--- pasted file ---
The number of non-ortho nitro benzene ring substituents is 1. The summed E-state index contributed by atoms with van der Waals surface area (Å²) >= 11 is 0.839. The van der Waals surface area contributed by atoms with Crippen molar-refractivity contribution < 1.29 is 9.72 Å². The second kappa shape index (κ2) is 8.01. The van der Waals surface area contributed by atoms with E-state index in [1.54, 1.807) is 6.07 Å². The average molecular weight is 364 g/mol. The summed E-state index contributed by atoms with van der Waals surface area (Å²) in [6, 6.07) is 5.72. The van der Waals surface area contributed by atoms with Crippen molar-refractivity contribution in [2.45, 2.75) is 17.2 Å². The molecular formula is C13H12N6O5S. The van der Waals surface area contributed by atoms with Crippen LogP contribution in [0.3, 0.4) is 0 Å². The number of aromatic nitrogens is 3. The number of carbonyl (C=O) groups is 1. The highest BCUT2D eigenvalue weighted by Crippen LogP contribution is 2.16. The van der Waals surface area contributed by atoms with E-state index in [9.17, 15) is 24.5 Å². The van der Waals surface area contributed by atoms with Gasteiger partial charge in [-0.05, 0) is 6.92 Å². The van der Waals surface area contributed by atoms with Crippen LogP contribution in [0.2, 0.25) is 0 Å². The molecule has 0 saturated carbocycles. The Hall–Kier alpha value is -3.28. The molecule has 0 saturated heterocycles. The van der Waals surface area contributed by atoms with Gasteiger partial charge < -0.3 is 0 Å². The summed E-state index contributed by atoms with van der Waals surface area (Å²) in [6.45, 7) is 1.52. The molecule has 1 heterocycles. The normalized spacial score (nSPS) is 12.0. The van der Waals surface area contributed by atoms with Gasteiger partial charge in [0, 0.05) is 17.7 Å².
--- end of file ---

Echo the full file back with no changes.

The number of non-ortho nitro benzene ring substituents is 1. The summed E-state index contributed by atoms with van der Waals surface area (Å²) >= 11 is 0.839. The van der Waals surface area contributed by atoms with Crippen molar-refractivity contribution < 1.29 is 9.72 Å². The second kappa shape index (κ2) is 8.01. The van der Waals surface area contributed by atoms with E-state index in [1.54, 1.807) is 6.07 Å². The average molecular weight is 364 g/mol. The summed E-state index contributed by atoms with van der Waals surface area (Å²) in [6, 6.07) is 5.72. The van der Waals surface area contributed by atoms with Crippen molar-refractivity contribution in [2.45, 2.75) is 17.2 Å². The molecular formula is C13H12N6O5S. The van der Waals surface area contributed by atoms with Crippen LogP contribution in [0.3, 0.4) is 0 Å². The number of aromatic nitrogens is 3. The number of carbonyl (C=O) groups is 1. The highest BCUT2D eigenvalue weighted by Crippen LogP contribution is 2.16. The van der Waals surface area contributed by atoms with E-state index in [9.17, 15) is 24.5 Å². The van der Waals surface area contributed by atoms with Gasteiger partial charge in [-0.05, 0) is 6.92 Å². The van der Waals surface area contributed by atoms with Crippen LogP contribution in [0.2, 0.25) is 0 Å². The molecule has 0 saturated carbocycles. The Hall–Kier alpha value is -3.28. The molecule has 0 saturated heterocycles. The van der Waals surface area contributed by atoms with Gasteiger partial charge < -0.3 is 0 Å². The summed E-state index contributed by atoms with van der Waals surface area (Å²) in [6.45, 7) is 1.52. The molecule has 1 heterocycles. The normalized spacial score (nSPS) is 12.0. The van der Waals surface area contributed by atoms with Gasteiger partial charge in [0, 0.05) is 17.7 Å².